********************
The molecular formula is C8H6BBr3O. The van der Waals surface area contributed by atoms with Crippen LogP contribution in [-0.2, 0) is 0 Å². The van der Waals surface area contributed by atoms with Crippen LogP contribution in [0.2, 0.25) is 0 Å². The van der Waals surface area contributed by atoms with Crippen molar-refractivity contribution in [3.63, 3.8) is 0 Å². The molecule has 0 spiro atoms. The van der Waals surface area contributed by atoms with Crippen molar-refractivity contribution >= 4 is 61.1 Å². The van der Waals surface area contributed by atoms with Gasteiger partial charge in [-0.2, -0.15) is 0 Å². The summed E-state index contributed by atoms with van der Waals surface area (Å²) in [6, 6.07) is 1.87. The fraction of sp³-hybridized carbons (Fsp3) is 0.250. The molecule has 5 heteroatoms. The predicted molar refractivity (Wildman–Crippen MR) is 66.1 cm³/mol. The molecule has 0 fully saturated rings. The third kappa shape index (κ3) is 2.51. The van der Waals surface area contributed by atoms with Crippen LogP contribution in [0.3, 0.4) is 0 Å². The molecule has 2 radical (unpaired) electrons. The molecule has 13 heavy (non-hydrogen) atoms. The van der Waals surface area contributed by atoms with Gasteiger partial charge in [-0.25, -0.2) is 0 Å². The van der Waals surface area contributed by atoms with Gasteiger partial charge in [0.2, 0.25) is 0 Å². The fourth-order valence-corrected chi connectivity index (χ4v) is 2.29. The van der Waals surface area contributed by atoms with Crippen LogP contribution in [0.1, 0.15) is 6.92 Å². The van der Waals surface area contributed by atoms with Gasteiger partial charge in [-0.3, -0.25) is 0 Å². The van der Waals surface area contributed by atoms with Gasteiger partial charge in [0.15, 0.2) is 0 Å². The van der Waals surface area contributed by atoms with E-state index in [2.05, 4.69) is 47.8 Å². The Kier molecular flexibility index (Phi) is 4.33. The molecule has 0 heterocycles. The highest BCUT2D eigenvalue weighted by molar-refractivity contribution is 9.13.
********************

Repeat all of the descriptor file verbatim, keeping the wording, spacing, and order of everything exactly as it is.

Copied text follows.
The molecular formula is C8H6BBr3O. The van der Waals surface area contributed by atoms with Crippen LogP contribution in [-0.2, 0) is 0 Å². The van der Waals surface area contributed by atoms with Crippen LogP contribution in [0.2, 0.25) is 0 Å². The van der Waals surface area contributed by atoms with Crippen molar-refractivity contribution in [3.63, 3.8) is 0 Å². The molecule has 0 spiro atoms. The van der Waals surface area contributed by atoms with Crippen molar-refractivity contribution >= 4 is 61.1 Å². The van der Waals surface area contributed by atoms with Gasteiger partial charge in [-0.2, -0.15) is 0 Å². The summed E-state index contributed by atoms with van der Waals surface area (Å²) in [6, 6.07) is 1.87. The fraction of sp³-hybridized carbons (Fsp3) is 0.250. The molecule has 5 heteroatoms. The predicted molar refractivity (Wildman–Crippen MR) is 66.1 cm³/mol. The molecule has 0 fully saturated rings. The third kappa shape index (κ3) is 2.51. The van der Waals surface area contributed by atoms with Crippen LogP contribution in [0.3, 0.4) is 0 Å². The molecule has 2 radical (unpaired) electrons. The molecule has 13 heavy (non-hydrogen) atoms. The van der Waals surface area contributed by atoms with Gasteiger partial charge in [-0.25, -0.2) is 0 Å². The van der Waals surface area contributed by atoms with Gasteiger partial charge in [0.2, 0.25) is 0 Å². The fourth-order valence-corrected chi connectivity index (χ4v) is 2.29. The van der Waals surface area contributed by atoms with Crippen LogP contribution in [0.1, 0.15) is 6.92 Å². The van der Waals surface area contributed by atoms with Gasteiger partial charge in [-0.3, -0.25) is 0 Å². The van der Waals surface area contributed by atoms with Gasteiger partial charge in [0.15, 0.2) is 0 Å². The van der Waals surface area contributed by atoms with E-state index in [2.05, 4.69) is 47.8 Å². The Kier molecular flexibility index (Phi) is 4.33. The molecule has 0 heterocycles. The highest BCUT2D eigenvalue weighted by molar-refractivity contribution is 9.13.